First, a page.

Homemade Dog Biscuit Recipes: Safer for Your Dogs

I remember the first night the news announced the pet food recall. I jumped up and got online quickly to make sure the food I feed my pets was not on the list. Thank goodness it wasn’t. But that doesn’t mean that I don’t still worry about it. I’m still feeding them the same food, but I am watching my pets very closely for any abnormal behavior at all. I’m sure many pet owners are doing the same. But I did decide I could do one thing for my dogs and that is to make them some dog biscuits myself. That way, I know what is going into the ingredients and if anything is tainted, it will make me sick, too. Most of the ingredients for these homemade dog biscuits are items already in my kitchen.

A few years ago, my sister had given me a dog biscuit set. I’ve used it a couple of times, then put it up and forgot about it. Now, I’ve pulled it out again. The company’s name is “You Bake ‘Em Dog Biscuits” with P.C. Edge’s “World-Famous Recipes”. It came with three cookie cutters: a fire hydrant, a bone and of course a cat. It also included a mini-book with tips on caring for your dog and several recipes. Making them is simple and quick, so I thought I’d share a few of the recipes.

Dog Treat Special (10 bark rating)

1 lb. raw beef liver, sliced
3 cups water
1 cup self-rising cornmeal mix or rice flour
1/4 cup quick cooking oatmeal
1/2 cup whole-wheat flour
1/2 cup all-purpose flour
1 tsp. garlic powder
1 tbsp. brown sugar
2 tbsp. canola oil
1 egg, beaten

Preheat the oven to 350 degrees. Boil liver in 3 cups of water until it’s no longer pink. Remove the liver and set aside boiled water. Place 1/4 cup of the reserved water and the liver in a food processor and puree.

In a large bowl, combine the cornmeal mix, oatmeal, wheat and all-purpose flours, garlic powder, and brown sugar. Add oil, egg, liver puree and 1/4 cup of reserved liver water. Mix well.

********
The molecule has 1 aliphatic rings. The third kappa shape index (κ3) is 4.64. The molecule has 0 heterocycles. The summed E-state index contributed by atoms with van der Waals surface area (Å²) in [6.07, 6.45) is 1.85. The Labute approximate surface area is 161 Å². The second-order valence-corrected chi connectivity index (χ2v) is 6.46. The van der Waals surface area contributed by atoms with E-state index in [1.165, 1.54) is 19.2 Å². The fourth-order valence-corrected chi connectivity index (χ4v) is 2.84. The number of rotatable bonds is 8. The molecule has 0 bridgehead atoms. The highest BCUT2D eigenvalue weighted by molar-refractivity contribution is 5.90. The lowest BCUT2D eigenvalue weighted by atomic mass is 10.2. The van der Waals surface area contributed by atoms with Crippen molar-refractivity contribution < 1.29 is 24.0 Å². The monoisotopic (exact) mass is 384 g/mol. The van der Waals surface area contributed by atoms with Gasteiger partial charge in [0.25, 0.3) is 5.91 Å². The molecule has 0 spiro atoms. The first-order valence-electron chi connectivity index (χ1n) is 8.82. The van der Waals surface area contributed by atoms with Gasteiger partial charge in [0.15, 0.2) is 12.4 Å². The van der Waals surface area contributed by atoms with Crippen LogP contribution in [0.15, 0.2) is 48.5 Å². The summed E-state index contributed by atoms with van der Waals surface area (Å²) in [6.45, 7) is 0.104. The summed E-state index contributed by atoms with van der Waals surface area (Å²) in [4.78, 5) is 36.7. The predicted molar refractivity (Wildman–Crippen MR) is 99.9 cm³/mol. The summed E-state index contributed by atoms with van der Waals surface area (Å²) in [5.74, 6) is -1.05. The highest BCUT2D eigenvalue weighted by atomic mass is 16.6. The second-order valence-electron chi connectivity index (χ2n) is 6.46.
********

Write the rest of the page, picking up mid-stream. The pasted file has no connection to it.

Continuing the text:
On wax paper, roll out the dough to 1/2-inch thickness for large treats and 1/4-inch thickness for small biscuits. Using the hydrant cookie cutter, press out biscuits and place them on a greased cookie sheet or parchment paper. Bake for 10 minutes, flip, and bake for 10 more minutes.

Turn the oven off and return the treats to the cooling oven. Let sit for 21/2 hours to make treats extra crunchy. Refrigerate leftovers in an airtight container for up to two weeks. Freeze for longer storage. This recipe makes 3 to 5 dozen healthy dog treats.

Note: Crunchy treats help clean teeth and freshen a dog’s breath.
Hint: All dog treats remain fresh for a longer period if they are stored in a vacuum-sealed container.

The above recipe is one of my dogs’ favorites. They always seem to have bad breath and I guess it’s the garlic that helps to eliminate that.

Next, is a recipe for those puppies! I’m sure you’ll find this one just as easy to make.

Baby Food Puppy Biscuits (9 Bark Rating)

1 1/2 cups whole-wheat flour
1 1/4 cups rice flour
1/2 cup quick cooking oatmeal
1/2 cup Brewers yeast (found in health food stores)
1/2 up wheat germ
2 tsp. garlic powder
2 eggs, beaten or egg substitute
2 small jars baby food (beef, chicken, or vegetable)
1/4 cup extra virgin olive oil
3 tbsp. water
2 tsp. honey

Preheat the oven to 325 degrees. Combine the wheat and rice flours, oatmeal, yeast, wheat germ, and garlic powder. Add the beaten eggs, baby food, olive oil, water, and honey and mix with your hands.

Roll the dough out to 1/4-inch thickness and cut out biscuits. If the dough is sticky, add rice flour a teaspoon or two at a time until dough reaches the desired consistency. Place biscuits on greased cookie sheet or parchment paper and bake for 15 minutes. Turn the oven off and return the biscuits to the oven for several hours. Makes 3 to 5 dozen healthy biscuits. Refrigerate leftovers in an airtight container.

Note: The Brewers yeast provides a nutty flavor without the nuts.

Now, I’ve only shown you two recipes, but there are several in the mini-book. Like I said, most of the ingredients are items you already have in your kitchen. I may even become brave enough to leave the recipe book behind and venture out on my own to see what concoctions I can come up with. If I am successful, like P.C. Edge’s, I will come back and share my wonderful recipes! If I fail, which is very likely, I’ll just continue to use the very reliable P.C. Edge’s recipes! So good luck in the doggie kitchen for now!

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